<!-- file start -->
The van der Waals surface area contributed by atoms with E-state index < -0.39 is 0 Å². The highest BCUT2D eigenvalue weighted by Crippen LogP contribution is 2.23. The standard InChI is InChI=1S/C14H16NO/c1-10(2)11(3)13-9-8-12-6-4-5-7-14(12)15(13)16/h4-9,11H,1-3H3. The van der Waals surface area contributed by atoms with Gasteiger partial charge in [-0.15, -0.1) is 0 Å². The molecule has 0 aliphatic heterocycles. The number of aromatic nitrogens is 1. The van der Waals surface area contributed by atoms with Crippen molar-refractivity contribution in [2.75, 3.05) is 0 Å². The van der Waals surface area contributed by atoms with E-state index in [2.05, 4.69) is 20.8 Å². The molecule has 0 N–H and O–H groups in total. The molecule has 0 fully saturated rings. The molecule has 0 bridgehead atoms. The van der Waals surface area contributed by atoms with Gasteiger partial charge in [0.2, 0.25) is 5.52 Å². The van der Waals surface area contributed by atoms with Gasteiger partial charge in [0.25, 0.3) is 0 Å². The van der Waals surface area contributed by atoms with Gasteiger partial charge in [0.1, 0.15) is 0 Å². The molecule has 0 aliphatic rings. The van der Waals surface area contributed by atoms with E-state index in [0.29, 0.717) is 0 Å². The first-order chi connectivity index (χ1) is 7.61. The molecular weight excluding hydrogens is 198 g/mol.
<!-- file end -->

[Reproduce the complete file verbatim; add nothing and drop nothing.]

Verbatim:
The van der Waals surface area contributed by atoms with E-state index < -0.39 is 0 Å². The highest BCUT2D eigenvalue weighted by Crippen LogP contribution is 2.23. The standard InChI is InChI=1S/C14H16NO/c1-10(2)11(3)13-9-8-12-6-4-5-7-14(12)15(13)16/h4-9,11H,1-3H3. The van der Waals surface area contributed by atoms with Gasteiger partial charge in [-0.15, -0.1) is 0 Å². The molecule has 0 aliphatic heterocycles. The number of aromatic nitrogens is 1. The van der Waals surface area contributed by atoms with Crippen molar-refractivity contribution in [2.75, 3.05) is 0 Å². The van der Waals surface area contributed by atoms with E-state index in [2.05, 4.69) is 20.8 Å². The molecule has 0 N–H and O–H groups in total. The molecule has 0 fully saturated rings. The molecule has 0 bridgehead atoms. The van der Waals surface area contributed by atoms with Gasteiger partial charge in [0.2, 0.25) is 5.52 Å². The van der Waals surface area contributed by atoms with Gasteiger partial charge in [0.25, 0.3) is 0 Å². The van der Waals surface area contributed by atoms with Gasteiger partial charge in [0.1, 0.15) is 0 Å². The molecule has 0 aliphatic rings. The van der Waals surface area contributed by atoms with E-state index in [0.29, 0.717) is 0 Å². The first-order chi connectivity index (χ1) is 7.61. The molecular weight excluding hydrogens is 198 g/mol.